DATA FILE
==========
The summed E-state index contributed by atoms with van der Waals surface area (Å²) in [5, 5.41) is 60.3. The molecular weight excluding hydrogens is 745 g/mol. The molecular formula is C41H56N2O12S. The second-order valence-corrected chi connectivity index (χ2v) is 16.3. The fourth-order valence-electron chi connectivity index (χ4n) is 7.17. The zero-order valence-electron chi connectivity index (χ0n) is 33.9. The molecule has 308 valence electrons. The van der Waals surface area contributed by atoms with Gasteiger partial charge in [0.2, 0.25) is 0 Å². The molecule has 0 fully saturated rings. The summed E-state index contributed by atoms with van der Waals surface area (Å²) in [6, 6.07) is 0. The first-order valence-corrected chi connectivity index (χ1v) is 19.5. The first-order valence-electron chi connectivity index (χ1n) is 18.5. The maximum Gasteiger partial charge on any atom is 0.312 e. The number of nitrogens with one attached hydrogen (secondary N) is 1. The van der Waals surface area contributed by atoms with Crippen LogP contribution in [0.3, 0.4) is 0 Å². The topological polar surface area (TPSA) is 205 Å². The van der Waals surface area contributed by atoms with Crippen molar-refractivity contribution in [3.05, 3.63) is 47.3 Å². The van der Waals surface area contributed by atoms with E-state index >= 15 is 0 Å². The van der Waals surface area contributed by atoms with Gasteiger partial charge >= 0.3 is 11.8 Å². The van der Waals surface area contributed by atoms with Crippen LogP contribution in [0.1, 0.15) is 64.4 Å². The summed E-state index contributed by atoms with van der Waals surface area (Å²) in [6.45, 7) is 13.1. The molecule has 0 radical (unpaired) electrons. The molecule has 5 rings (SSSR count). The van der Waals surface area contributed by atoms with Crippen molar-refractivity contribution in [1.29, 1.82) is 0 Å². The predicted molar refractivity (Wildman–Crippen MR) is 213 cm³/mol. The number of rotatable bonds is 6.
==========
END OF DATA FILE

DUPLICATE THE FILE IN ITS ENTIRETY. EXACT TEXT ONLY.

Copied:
The summed E-state index contributed by atoms with van der Waals surface area (Å²) in [5, 5.41) is 60.3. The molecular weight excluding hydrogens is 745 g/mol. The molecular formula is C41H56N2O12S. The second-order valence-corrected chi connectivity index (χ2v) is 16.3. The fourth-order valence-electron chi connectivity index (χ4n) is 7.17. The zero-order valence-electron chi connectivity index (χ0n) is 33.9. The molecule has 308 valence electrons. The van der Waals surface area contributed by atoms with Gasteiger partial charge in [0.2, 0.25) is 0 Å². The molecule has 0 fully saturated rings. The summed E-state index contributed by atoms with van der Waals surface area (Å²) in [6, 6.07) is 0. The first-order valence-corrected chi connectivity index (χ1v) is 19.5. The first-order valence-electron chi connectivity index (χ1n) is 18.5. The maximum Gasteiger partial charge on any atom is 0.312 e. The number of nitrogens with one attached hydrogen (secondary N) is 1. The van der Waals surface area contributed by atoms with Crippen LogP contribution in [0.3, 0.4) is 0 Å². The topological polar surface area (TPSA) is 205 Å². The van der Waals surface area contributed by atoms with Crippen molar-refractivity contribution in [3.05, 3.63) is 47.3 Å². The van der Waals surface area contributed by atoms with E-state index >= 15 is 0 Å². The van der Waals surface area contributed by atoms with Gasteiger partial charge >= 0.3 is 11.8 Å². The van der Waals surface area contributed by atoms with Crippen LogP contribution in [0.1, 0.15) is 64.4 Å². The summed E-state index contributed by atoms with van der Waals surface area (Å²) in [6.45, 7) is 13.1. The molecule has 0 radical (unpaired) electrons. The molecule has 5 rings (SSSR count). The van der Waals surface area contributed by atoms with Crippen molar-refractivity contribution in [1.29, 1.82) is 0 Å². The predicted molar refractivity (Wildman–Crippen MR) is 213 cm³/mol. The number of rotatable bonds is 6.